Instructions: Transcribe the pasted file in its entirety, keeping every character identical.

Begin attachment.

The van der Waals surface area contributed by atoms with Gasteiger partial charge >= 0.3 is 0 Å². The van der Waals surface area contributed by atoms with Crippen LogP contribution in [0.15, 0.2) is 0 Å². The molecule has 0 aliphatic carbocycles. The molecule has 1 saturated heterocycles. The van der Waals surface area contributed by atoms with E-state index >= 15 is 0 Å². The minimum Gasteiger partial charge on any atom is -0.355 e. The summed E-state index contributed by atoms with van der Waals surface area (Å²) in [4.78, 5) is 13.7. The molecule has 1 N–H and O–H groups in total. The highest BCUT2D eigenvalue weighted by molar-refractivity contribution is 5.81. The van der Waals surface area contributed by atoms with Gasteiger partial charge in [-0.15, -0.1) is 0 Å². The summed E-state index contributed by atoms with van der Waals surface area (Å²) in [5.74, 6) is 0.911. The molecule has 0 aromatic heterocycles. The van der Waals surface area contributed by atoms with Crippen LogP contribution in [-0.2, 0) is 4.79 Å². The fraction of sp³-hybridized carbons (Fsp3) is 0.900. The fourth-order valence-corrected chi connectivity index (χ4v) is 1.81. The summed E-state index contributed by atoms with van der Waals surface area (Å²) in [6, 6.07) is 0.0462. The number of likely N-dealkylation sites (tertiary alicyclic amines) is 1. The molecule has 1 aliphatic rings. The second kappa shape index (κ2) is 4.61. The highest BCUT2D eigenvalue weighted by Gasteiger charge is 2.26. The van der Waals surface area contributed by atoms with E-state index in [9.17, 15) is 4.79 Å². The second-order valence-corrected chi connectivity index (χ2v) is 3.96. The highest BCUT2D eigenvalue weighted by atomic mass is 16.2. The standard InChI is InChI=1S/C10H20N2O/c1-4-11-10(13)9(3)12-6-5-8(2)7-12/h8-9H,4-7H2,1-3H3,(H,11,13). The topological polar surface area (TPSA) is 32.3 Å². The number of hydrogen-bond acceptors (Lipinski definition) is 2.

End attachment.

The van der Waals surface area contributed by atoms with Gasteiger partial charge >= 0.3 is 0 Å². The van der Waals surface area contributed by atoms with Crippen LogP contribution in [0.15, 0.2) is 0 Å². The molecule has 0 aliphatic carbocycles. The molecule has 1 saturated heterocycles. The van der Waals surface area contributed by atoms with E-state index >= 15 is 0 Å². The minimum Gasteiger partial charge on any atom is -0.355 e. The summed E-state index contributed by atoms with van der Waals surface area (Å²) in [4.78, 5) is 13.7. The molecule has 1 N–H and O–H groups in total. The highest BCUT2D eigenvalue weighted by molar-refractivity contribution is 5.81. The van der Waals surface area contributed by atoms with Gasteiger partial charge in [-0.15, -0.1) is 0 Å². The summed E-state index contributed by atoms with van der Waals surface area (Å²) in [5.74, 6) is 0.911. The molecule has 0 aromatic heterocycles. The van der Waals surface area contributed by atoms with Crippen LogP contribution in [-0.2, 0) is 4.79 Å². The fraction of sp³-hybridized carbons (Fsp3) is 0.900. The fourth-order valence-corrected chi connectivity index (χ4v) is 1.81. The summed E-state index contributed by atoms with van der Waals surface area (Å²) in [6, 6.07) is 0.0462. The number of likely N-dealkylation sites (tertiary alicyclic amines) is 1. The molecule has 1 aliphatic rings. The second kappa shape index (κ2) is 4.61. The highest BCUT2D eigenvalue weighted by Gasteiger charge is 2.26. The van der Waals surface area contributed by atoms with E-state index in [9.17, 15) is 4.79 Å². The second-order valence-corrected chi connectivity index (χ2v) is 3.96. The highest BCUT2D eigenvalue weighted by atomic mass is 16.2. The standard InChI is InChI=1S/C10H20N2O/c1-4-11-10(13)9(3)12-6-5-8(2)7-12/h8-9H,4-7H2,1-3H3,(H,11,13). The topological polar surface area (TPSA) is 32.3 Å². The number of hydrogen-bond acceptors (Lipinski definition) is 2.